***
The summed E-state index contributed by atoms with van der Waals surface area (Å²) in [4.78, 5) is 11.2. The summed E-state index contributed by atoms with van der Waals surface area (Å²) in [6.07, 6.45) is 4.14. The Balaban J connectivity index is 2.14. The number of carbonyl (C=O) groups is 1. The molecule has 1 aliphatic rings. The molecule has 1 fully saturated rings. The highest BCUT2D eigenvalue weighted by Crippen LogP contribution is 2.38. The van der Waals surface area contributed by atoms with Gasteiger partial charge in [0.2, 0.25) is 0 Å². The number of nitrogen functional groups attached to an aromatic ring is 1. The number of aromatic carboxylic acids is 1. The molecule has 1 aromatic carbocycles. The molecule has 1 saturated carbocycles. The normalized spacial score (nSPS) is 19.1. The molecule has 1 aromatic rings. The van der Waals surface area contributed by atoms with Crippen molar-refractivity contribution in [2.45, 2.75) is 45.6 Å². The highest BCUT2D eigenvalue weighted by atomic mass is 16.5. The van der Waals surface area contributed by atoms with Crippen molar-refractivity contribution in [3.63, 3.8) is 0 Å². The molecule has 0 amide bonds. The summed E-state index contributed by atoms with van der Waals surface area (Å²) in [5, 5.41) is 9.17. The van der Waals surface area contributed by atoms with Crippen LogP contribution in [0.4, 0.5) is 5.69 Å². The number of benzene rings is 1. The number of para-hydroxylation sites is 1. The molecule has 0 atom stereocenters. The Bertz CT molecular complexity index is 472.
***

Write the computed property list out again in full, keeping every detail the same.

The summed E-state index contributed by atoms with van der Waals surface area (Å²) in [4.78, 5) is 11.2. The summed E-state index contributed by atoms with van der Waals surface area (Å²) in [6.07, 6.45) is 4.14. The Balaban J connectivity index is 2.14. The number of carbonyl (C=O) groups is 1. The molecule has 1 aliphatic rings. The molecule has 1 fully saturated rings. The highest BCUT2D eigenvalue weighted by Crippen LogP contribution is 2.38. The van der Waals surface area contributed by atoms with Gasteiger partial charge in [0.2, 0.25) is 0 Å². The number of nitrogen functional groups attached to an aromatic ring is 1. The number of aromatic carboxylic acids is 1. The molecule has 1 aromatic carbocycles. The molecule has 1 saturated carbocycles. The normalized spacial score (nSPS) is 19.1. The molecule has 1 aromatic rings. The van der Waals surface area contributed by atoms with Crippen molar-refractivity contribution in [2.45, 2.75) is 45.6 Å². The highest BCUT2D eigenvalue weighted by atomic mass is 16.5. The van der Waals surface area contributed by atoms with Crippen molar-refractivity contribution in [3.63, 3.8) is 0 Å². The molecule has 0 amide bonds. The summed E-state index contributed by atoms with van der Waals surface area (Å²) in [5, 5.41) is 9.17. The van der Waals surface area contributed by atoms with Crippen LogP contribution in [0.4, 0.5) is 5.69 Å². The number of benzene rings is 1. The number of para-hydroxylation sites is 1. The molecule has 0 atom stereocenters. The Bertz CT molecular complexity index is 472.